Fattening wallets and padding the bank accounts of the middle class must be a priority for whoever emerges as President Barack Obama’s successor this year, a socioeconomic expert said Saturday, a day after the monthly jobs report showed wages haven’t budged much. But few presidential candidates have rushed to detail their own economic plans to target wages for the majority American workers, said Arne Kalleberg, sociology professor at University of North Carolina at Chapel Hill. That’s somewhat troubling, he said.
“I don’t hear a whole lot of specifics,” Kalleberg said in a phone interview. “The specifics that do come out have to do with tax cuts and trade. But these are very vague topics that don’t have much meat to the them when it comes to wages.”
Although job growth remained positive through 2015, wages for American workers were stagnant right into the new year. This has been a large contributor to income inequality in the U.S. where jobs are plentiful at the low and high ends of the market, economists said. If wages don’t begin to accelerate upward, come Election Day, voters who have middle class aspirations may cast their ballots for the candidate with the most clearly articulated pay growth plan.
“It should be good news for the Democrats,” said Kalleberg, referring to the Obama-led recovery from the Great Recession. “But there’s a dark side to that. There’s been a growing divide, in the quality of jobs that people have [under the Democrats]. People are falling way behind,” he said.
The U.S. Department of Labor said Friday the U.S. economy added 292,000 jobs in December, continuing the Obama administration’s 72-month positive growth streak. The unemployment rate remained steady at 5 percent.
But wages have only grown by 2.5 percent in the last two years, “which is not quite as fast as we would like,” White House spokesman Josh Earnest said. Earnest still found the silver lining.
“The last two years have been the strongest two-year period of job creation since the last two years of the Clinton administration,” he said during Friday's daily press briefing. “That was 15 years ago now.”
Hillary Clinton, the Democratic presidential front-runner, this week claimed she stands apart from all of her challengers on the issue of wages. “I’m the only person running who says my goal and my pledge is to raise incomes, not raise middle-class taxes,” she said last Monday during a campaign event in Iowa, according to the Washington Post. Her campaign website says her plan to raise incomes includes increasing the minimum wage, encouraging companies to share profits with employees and cutting taxes for working families.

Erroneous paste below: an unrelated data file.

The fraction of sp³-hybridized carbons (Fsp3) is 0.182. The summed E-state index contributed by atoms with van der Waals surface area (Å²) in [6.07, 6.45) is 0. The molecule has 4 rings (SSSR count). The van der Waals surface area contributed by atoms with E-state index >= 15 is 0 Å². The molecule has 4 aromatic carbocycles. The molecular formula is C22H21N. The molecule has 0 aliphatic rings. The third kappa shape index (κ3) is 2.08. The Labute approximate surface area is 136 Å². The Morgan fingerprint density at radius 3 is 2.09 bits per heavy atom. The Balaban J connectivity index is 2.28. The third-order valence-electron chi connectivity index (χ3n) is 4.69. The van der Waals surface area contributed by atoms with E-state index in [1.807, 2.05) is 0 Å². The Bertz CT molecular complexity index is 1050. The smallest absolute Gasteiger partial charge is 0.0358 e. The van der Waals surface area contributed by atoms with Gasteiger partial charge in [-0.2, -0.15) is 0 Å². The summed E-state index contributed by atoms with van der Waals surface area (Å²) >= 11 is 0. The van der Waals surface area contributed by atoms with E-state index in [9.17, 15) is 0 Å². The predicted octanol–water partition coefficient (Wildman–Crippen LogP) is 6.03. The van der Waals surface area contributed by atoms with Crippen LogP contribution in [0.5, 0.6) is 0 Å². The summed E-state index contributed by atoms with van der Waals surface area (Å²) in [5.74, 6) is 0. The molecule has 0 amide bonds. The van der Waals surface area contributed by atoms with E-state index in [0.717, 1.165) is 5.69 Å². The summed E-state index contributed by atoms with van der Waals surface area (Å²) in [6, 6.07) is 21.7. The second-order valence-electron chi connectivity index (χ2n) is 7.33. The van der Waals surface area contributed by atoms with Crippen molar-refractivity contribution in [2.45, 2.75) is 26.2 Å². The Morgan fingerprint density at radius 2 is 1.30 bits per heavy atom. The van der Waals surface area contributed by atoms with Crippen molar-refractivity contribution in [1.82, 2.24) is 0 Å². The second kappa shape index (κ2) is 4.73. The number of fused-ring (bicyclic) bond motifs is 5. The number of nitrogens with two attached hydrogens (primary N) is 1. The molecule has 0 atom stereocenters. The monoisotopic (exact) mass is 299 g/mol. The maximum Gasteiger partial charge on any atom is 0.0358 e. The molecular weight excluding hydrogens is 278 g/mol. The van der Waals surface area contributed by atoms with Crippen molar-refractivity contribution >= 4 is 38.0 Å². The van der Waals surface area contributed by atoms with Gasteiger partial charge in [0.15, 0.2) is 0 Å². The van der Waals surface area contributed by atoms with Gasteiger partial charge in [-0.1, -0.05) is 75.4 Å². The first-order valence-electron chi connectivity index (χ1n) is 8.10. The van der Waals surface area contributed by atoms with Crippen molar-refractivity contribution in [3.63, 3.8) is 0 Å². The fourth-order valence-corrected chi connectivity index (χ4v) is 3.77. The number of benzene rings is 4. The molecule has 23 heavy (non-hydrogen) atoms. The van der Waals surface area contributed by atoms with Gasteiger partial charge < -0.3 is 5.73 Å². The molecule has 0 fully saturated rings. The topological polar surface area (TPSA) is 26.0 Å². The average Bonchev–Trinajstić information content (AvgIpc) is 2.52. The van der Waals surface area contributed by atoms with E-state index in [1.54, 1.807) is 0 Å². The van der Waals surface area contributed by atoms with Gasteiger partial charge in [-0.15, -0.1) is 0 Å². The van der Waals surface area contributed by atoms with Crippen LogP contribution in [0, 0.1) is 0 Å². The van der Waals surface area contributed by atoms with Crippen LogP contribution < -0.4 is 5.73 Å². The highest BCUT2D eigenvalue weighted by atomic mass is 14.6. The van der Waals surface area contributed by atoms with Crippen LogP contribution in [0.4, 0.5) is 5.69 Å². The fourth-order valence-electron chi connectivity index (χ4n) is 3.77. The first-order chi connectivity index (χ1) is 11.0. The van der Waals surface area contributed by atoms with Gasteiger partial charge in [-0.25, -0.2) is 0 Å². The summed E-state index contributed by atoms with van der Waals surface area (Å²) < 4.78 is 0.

U.S. Sen. Bernie Sanders of Vermont, Clinton’s closest challenger on the Democratic side, has said his plan to enact universal healthcare coverage in the U.S. would cause incomes to rise. He also wants to increase the federal minimum wage gradually to $15 by 2020.
Both Clinton and Sanders have agreed declining wages in the U.S. are the result of years of high unemployment. But even where their plans differ in scope and approach, they stand in stark contrast to Republican plans to allow the free market to sort out the problem of wage inequality, Kalleberg said.
“That’s the big Republican and Democratic divide,” he said. “Is the wage issue a government issue or a private sector issue?”
Republican presidential front-runner Donald Trump recently sparred with Sanders over the minimum wage. Trump, who first said the federal minimum wage was too high, later said wages in the U.S. were too low. His plan to increase wages includes reforming trade pacts with China, lowering the corporate tax rate to bring outsourced jobs back to the U.S. and cutting taxes for middle-income households.
Trump’s closest challenger, U.S. Sen. Ted Cruz of Texas, has proposed a flat tax for all American wage earners. He claims on his campaign website the plan would create more than 4 million jobs and raise incomes by more than 12 percent over a decade.
Beyond tax-centered plans and trade negotiations, voters should be asking candidates for better enforcement of existing labor laws and greater efforts to discourage wage theft, Kalleberg said. "The government exists to provide people with the ability to function in a rapidly changing world," he said. "The government should be setting a bottom."